According to Figure 7, it can be seen that the specimen was not saturated when the magnitude of the magnetic flux density was less than 0.75 T, and, at this magnitude, the specimen was only saturated in the middle of the reference line and presented the smallest peak amplitude among the greater magnitudes of magnetic flux density. Consequently, in the case of small size defects, a misdetection may happen. Hence, 0.1, 0.25, 0.5, and 0.75 T cannot be the optimum value. On the other hand, above 1 T, the specimen was fully saturated, and the corresponding peak signal of the coil sensor was large enough. It can be observed that, based on Figure 7 and Figure 8, by increasing the magnitude of the magnetic flux density beyond 1.5 T, the integrated signals showed the same value without any increment in the amplitude of the signal. The reason behind this phenomenon is that by increasing the magnitude of the magnetic field beyond the saturation point, the induced magnetization remains almost constant. According to Figure 8, it can be observed that, when the magnitude of the magnetic flux density increased from 1 T to 1.5 T, the amplitude of the integrated signals increased slightly. Thus, for increasing the practicality and decreasing the attraction force of the magnets, the optimum value of the magnitude of the magnetic flux density was chosen as 1 T.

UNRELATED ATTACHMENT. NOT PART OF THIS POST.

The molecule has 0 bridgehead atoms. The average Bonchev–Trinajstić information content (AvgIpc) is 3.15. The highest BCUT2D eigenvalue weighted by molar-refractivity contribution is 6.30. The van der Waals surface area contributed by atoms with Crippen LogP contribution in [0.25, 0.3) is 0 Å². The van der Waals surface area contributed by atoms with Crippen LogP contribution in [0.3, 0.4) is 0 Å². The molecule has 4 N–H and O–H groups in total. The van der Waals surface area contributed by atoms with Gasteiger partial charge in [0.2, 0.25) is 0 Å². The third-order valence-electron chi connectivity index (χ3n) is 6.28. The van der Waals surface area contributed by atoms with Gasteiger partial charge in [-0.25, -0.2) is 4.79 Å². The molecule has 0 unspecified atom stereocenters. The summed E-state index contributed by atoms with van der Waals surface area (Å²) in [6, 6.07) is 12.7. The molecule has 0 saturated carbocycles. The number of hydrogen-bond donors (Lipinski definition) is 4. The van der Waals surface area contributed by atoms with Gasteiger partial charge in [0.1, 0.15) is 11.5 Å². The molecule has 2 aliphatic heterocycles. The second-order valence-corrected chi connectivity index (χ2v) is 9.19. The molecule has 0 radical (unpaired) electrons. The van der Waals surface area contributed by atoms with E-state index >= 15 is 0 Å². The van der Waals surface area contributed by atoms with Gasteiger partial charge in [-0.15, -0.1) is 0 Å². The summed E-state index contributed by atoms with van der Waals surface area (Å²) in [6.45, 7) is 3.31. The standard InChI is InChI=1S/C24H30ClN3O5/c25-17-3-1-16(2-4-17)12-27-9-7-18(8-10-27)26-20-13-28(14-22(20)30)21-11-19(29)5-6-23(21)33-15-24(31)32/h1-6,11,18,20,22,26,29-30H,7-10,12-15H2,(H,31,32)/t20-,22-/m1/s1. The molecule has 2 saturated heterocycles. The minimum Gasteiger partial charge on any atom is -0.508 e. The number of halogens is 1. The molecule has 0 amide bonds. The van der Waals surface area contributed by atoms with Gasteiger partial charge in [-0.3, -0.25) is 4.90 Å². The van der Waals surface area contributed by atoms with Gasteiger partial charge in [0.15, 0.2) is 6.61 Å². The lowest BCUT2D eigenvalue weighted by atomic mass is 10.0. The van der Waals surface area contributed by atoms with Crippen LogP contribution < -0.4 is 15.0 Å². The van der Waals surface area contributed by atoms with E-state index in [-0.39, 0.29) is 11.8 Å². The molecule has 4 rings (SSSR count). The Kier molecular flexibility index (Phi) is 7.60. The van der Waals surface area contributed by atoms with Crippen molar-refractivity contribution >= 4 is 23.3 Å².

3.4. Length of Ferromagnetic Handles

In order to have an evenly distributed magnetic field across the specimen and, more importantly, to have an accurate output of data, this study aimed to evaluate the optimum distance among the arrays of the magnets in each yoke, or, in other words, to optimize the length of the ferromagnetic handles. If a handle’s length is chosen as too short, then it leads to a less uniform flux distribution that is followed by inaccurate results. Moreover, if this value is chosen as too large, it leads to a large sensor setup which is hard to carry and operate. For determining the optimum value of the handles’ length, eight different handle lengths were chosen as candidates: 21, 23, 25, 27, 29, 31, 33, and 35 cm.